David Warner dedicates century to Phillip Hughes

Michael Clarke retires hurt as Australia reach 354-6 at stumps on day one in Adelaide

Australia’s David Warner looks to the sky after reaching his century during day one of the opening test match against India at Adelaide

Australia’s David Warner looks to the sky after reaching his century during day one of the opening test match against India at Adelaide

 

David Warner scored a brilliant 145 and dedicated it to close friend Phillip Hughes as Australia returned to Test action for the first time since their former batsman’s death.

Hughes died aged 25 after being hit in a Sheffield Shield match by a bouncer from Sean Abbott — who also returned to cricket on Tuesday with two wickets against Queensland.

The Test against India at the Adelaide Oval was preceded by emotional tributes to Hughes and both Warner and captain Michael Clarke, along with Steve Smith, honoured their fallen team-mate with significant scores — though Clarke retired hurt after aggravating his troublesome back injury.

Hughes was named ‘13th man’ for the match and his Test cap number, 408, adorned both the outfield and Australia’s shirts.

Prior to the start of the Test, the two teams watched a video tribute narrated by former Australia Test captain Richie Benaud before players, fans and officials applauded for 63 seconds — marking the fact Hughes was unbeaten on 63 at the time he suffered the fatal blow.

Australia won the toss and chose to bat first, and Clarke — a close friend of Hughes who delivered a touching tribute at his funeral last week — sounded in bright spirits.

Asked about the decision to name Hughes as the 13th man, he said: “We do have a 13th man and I think we will have one for the rest of our careers. Phillip Hughes is our 13th man today and he will be with us the whole way.

“I think it’s going to take a long time to get over it but what I know my little buddy would like us doing is getting out here and playing some good cricket.”

Virat Kohli, captaining India for the first time in Tests, added: “It’s been a sad time but this is the only thing that can heal it.”

Recalling his own memories of Hughes, he added: “He was one of the guys I spoke to more than anyone. Surprisingly, or coincidentally, he asked me for my bat in Jaipur in the last home series we played, the one-day series, and I wish I’d given it to him.

“He was a lovely chap, very cheerful. I knew him well.”

The Test match was originally due to start last Thursday but was delayed with Hughes’ funeral taking place on Wednesday.

Warner seemed to channel his emotions into his batting as he piled on the runs early on — making 35 off the first 17 balls he faced.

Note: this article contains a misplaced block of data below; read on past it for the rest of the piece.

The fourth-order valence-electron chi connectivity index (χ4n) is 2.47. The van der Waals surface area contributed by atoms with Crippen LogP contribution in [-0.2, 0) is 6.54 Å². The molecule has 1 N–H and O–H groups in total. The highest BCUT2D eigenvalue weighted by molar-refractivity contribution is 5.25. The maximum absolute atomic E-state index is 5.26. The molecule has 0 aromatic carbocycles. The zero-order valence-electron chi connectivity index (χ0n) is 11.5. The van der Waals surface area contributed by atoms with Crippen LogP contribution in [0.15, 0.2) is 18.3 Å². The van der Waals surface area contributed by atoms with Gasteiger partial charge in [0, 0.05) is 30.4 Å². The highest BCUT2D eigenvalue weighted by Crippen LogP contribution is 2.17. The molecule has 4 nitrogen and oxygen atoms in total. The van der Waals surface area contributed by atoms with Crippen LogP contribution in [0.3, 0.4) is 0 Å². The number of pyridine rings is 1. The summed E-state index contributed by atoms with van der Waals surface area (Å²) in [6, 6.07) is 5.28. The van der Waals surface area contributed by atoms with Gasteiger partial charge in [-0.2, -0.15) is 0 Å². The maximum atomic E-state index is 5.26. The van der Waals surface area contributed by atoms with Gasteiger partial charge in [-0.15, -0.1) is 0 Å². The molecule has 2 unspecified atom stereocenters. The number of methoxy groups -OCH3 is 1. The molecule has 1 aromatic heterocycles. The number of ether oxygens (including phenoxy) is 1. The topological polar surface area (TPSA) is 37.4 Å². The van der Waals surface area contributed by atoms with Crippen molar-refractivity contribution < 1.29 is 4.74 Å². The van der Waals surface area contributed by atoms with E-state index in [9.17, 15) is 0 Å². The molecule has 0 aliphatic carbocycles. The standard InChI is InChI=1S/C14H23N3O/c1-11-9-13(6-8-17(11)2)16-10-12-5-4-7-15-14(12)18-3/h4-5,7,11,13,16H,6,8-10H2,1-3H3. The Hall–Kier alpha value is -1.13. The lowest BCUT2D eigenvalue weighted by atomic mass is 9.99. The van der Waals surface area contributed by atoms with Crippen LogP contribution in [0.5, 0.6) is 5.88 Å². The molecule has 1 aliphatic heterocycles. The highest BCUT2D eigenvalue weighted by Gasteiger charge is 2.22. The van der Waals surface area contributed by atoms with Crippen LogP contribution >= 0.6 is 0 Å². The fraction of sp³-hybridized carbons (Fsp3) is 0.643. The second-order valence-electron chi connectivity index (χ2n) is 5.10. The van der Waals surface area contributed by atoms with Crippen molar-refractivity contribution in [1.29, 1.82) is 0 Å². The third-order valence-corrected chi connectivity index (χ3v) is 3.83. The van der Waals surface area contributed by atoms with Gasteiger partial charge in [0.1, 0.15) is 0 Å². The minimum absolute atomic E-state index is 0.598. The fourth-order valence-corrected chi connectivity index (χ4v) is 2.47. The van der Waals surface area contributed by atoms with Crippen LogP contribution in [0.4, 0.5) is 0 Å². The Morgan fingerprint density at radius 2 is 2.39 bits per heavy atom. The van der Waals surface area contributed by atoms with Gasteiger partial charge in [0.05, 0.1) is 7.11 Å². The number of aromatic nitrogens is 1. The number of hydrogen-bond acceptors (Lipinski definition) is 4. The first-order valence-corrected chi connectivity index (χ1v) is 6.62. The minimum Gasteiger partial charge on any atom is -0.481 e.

The first short ball of the game came in the fourth over, bowled by Mohammed Shami at Warner and applauded by the crowd.

Once Australia reached 50 they lost their first wicket as Chris Rogers was tempted by a teasing delivery from Ishant Sharma and was caught by Shikhar Dhawan for nine.

Shane Watson came in and immediately faced a big bouncer from Ishant Sharma but the fireworks continued to come at the other end, where Warner soon reached 50 and marked it by raising his bat to the heavens in tribute to Hughes.

Watson, however, was soon out, becoming Dhawan’s second victim at second slip when he nicked a Varun Aaron delivery.

That brought Clarke out to the middle, and he received a huge ovation after a difficult week.

And the crowd were once more on their feet when a sweep shot took Warner to 63 and he again stopped to acknowledge Hughes.

In the 37th over, Warner eased the ball through the covers for a single which brought up his century, marked with a further skyward salute and a lengthy embrace with Clarke.

The captain had been making solid progress himself, but the mood suddenly changed when, without warning, he appeared to suffer a back spasm when adjusting against a wayward delivery from Ishant Sharma.

He immediately began stretching and received treatment on the pitch, but retired hurt for 60 without facing another ball and went to hospital for scans — a sad way to end such an emotional innings.

After that significant loss, Warner kept the scoreboard ticking over. He survived a review when India thought they had him stumped while on 133, but the tourists did not need to wait much longer.

Having hit 19 fours, Warner went looking for a first six but succeeded only in finding Ishant Sharma on the boundary, giving Karn Sharma his first Test wicket as the batsman went for 145.

Smith had quietly established himself and on two occasions both he and Mitchell Marsh hit fours in the same Karn Sharma over, before a Smith boundary off Aaron took Australia past 300.

Smith — who batted in a cap rather than a helmet when spinners Karn Sharma and Murali Vijay bowled in tandem — reached 50 with a single off Karn Sharma and then 63 with a boundary off Ishant Sharma, saluting Hughes on both occasions.

Marsh fell for 41, Kohli with the catch at slip off Aaron, and Mohammed Shami picked up the wickets of nightwatchman Nathan Lyon for three and wicketkeeper Brad Haddin for a duck as India finished the day strongly with the new ball.

That left Australia 354 for six at stumps, with Smith unbeaten on 72.

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